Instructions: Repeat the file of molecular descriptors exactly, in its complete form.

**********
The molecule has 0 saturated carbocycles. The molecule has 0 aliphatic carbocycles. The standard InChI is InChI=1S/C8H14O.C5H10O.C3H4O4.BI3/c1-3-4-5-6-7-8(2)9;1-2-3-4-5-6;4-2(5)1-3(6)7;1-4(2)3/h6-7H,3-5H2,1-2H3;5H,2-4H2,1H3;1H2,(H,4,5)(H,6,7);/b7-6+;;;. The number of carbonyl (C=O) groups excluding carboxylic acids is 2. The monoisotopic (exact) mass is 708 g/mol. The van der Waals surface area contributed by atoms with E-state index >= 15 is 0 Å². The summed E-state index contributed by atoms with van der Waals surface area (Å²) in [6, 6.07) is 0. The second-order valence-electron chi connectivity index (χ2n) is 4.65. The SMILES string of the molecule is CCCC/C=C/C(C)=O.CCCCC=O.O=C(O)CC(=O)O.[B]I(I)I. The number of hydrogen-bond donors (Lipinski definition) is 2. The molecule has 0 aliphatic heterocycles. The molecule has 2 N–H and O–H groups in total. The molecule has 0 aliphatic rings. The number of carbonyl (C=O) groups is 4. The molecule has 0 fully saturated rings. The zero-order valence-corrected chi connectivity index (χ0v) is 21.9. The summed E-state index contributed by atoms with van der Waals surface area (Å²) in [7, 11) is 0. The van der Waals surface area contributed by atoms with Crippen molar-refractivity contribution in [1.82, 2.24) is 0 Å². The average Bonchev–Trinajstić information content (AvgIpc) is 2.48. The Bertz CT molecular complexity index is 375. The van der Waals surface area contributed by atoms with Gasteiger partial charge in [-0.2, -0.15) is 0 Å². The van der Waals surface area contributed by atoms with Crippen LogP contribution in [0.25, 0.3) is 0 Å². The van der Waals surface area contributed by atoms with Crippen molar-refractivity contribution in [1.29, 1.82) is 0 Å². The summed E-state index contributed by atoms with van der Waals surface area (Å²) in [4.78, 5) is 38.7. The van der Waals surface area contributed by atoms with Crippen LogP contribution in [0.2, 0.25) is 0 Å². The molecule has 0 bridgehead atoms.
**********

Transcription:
The molecule has 0 saturated carbocycles. The molecule has 0 aliphatic carbocycles. The standard InChI is InChI=1S/C8H14O.C5H10O.C3H4O4.BI3/c1-3-4-5-6-7-8(2)9;1-2-3-4-5-6;4-2(5)1-3(6)7;1-4(2)3/h6-7H,3-5H2,1-2H3;5H,2-4H2,1H3;1H2,(H,4,5)(H,6,7);/b7-6+;;;. The number of carbonyl (C=O) groups excluding carboxylic acids is 2. The monoisotopic (exact) mass is 708 g/mol. The van der Waals surface area contributed by atoms with E-state index >= 15 is 0 Å². The summed E-state index contributed by atoms with van der Waals surface area (Å²) in [6, 6.07) is 0. The second-order valence-electron chi connectivity index (χ2n) is 4.65. The SMILES string of the molecule is CCCC/C=C/C(C)=O.CCCCC=O.O=C(O)CC(=O)O.[B]I(I)I. The number of hydrogen-bond donors (Lipinski definition) is 2. The molecule has 0 aliphatic heterocycles. The molecule has 2 N–H and O–H groups in total. The molecule has 0 aliphatic rings. The number of carbonyl (C=O) groups is 4. The molecule has 0 fully saturated rings. The zero-order valence-corrected chi connectivity index (χ0v) is 21.9. The summed E-state index contributed by atoms with van der Waals surface area (Å²) in [7, 11) is 0. The van der Waals surface area contributed by atoms with Crippen molar-refractivity contribution in [1.82, 2.24) is 0 Å². The average Bonchev–Trinajstić information content (AvgIpc) is 2.48. The Bertz CT molecular complexity index is 375. The van der Waals surface area contributed by atoms with Gasteiger partial charge in [-0.2, -0.15) is 0 Å². The van der Waals surface area contributed by atoms with Crippen LogP contribution in [0.25, 0.3) is 0 Å². The van der Waals surface area contributed by atoms with Crippen molar-refractivity contribution in [1.29, 1.82) is 0 Å². The summed E-state index contributed by atoms with van der Waals surface area (Å²) in [4.78, 5) is 38.7. The van der Waals surface area contributed by atoms with Crippen LogP contribution in [0.2, 0.25) is 0 Å². The molecule has 0 bridgehead atoms.